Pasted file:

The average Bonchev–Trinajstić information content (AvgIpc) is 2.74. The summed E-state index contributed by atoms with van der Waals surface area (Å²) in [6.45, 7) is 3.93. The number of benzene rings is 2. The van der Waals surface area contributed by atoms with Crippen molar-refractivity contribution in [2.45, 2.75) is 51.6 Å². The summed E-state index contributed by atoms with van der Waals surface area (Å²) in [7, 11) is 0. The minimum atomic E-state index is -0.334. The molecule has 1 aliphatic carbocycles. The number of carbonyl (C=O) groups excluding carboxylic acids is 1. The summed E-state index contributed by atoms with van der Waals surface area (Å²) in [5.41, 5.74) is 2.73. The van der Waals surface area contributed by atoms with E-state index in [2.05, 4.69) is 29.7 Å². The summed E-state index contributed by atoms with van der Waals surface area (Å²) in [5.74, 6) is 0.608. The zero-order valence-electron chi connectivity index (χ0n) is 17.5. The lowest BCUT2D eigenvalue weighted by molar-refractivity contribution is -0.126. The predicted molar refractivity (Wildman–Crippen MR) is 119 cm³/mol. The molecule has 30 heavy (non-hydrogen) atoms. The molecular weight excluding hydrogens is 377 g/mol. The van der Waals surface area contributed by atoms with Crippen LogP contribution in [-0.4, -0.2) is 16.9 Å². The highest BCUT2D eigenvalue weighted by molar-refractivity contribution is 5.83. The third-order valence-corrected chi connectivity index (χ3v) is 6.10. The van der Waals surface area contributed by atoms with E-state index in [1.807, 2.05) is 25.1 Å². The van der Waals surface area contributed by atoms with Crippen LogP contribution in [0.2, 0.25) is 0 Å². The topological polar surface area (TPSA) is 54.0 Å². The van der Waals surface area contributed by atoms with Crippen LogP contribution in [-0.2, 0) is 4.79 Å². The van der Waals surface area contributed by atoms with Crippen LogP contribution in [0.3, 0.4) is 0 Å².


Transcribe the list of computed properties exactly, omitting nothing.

The average Bonchev–Trinajstić information content (AvgIpc) is 2.74. The summed E-state index contributed by atoms with van der Waals surface area (Å²) in [6.45, 7) is 3.93. The number of benzene rings is 2. The van der Waals surface area contributed by atoms with Crippen molar-refractivity contribution in [2.45, 2.75) is 51.6 Å². The summed E-state index contributed by atoms with van der Waals surface area (Å²) in [7, 11) is 0. The minimum atomic E-state index is -0.334. The molecule has 1 aliphatic carbocycles. The number of carbonyl (C=O) groups excluding carboxylic acids is 1. The summed E-state index contributed by atoms with van der Waals surface area (Å²) in [5.41, 5.74) is 2.73. The van der Waals surface area contributed by atoms with E-state index in [2.05, 4.69) is 29.7 Å². The summed E-state index contributed by atoms with van der Waals surface area (Å²) in [5.74, 6) is 0.608. The zero-order valence-electron chi connectivity index (χ0n) is 17.5. The lowest BCUT2D eigenvalue weighted by molar-refractivity contribution is -0.126. The predicted molar refractivity (Wildman–Crippen MR) is 119 cm³/mol. The molecule has 30 heavy (non-hydrogen) atoms. The molecular weight excluding hydrogens is 377 g/mol. The van der Waals surface area contributed by atoms with Crippen LogP contribution in [-0.4, -0.2) is 16.9 Å². The highest BCUT2D eigenvalue weighted by molar-refractivity contribution is 5.83. The third-order valence-corrected chi connectivity index (χ3v) is 6.10. The van der Waals surface area contributed by atoms with E-state index in [1.807, 2.05) is 25.1 Å². The van der Waals surface area contributed by atoms with Crippen LogP contribution in [0.2, 0.25) is 0 Å². The topological polar surface area (TPSA) is 54.0 Å². The van der Waals surface area contributed by atoms with Crippen LogP contribution in [-0.2, 0) is 4.79 Å². The van der Waals surface area contributed by atoms with Crippen LogP contribution in [0.3, 0.4) is 0 Å².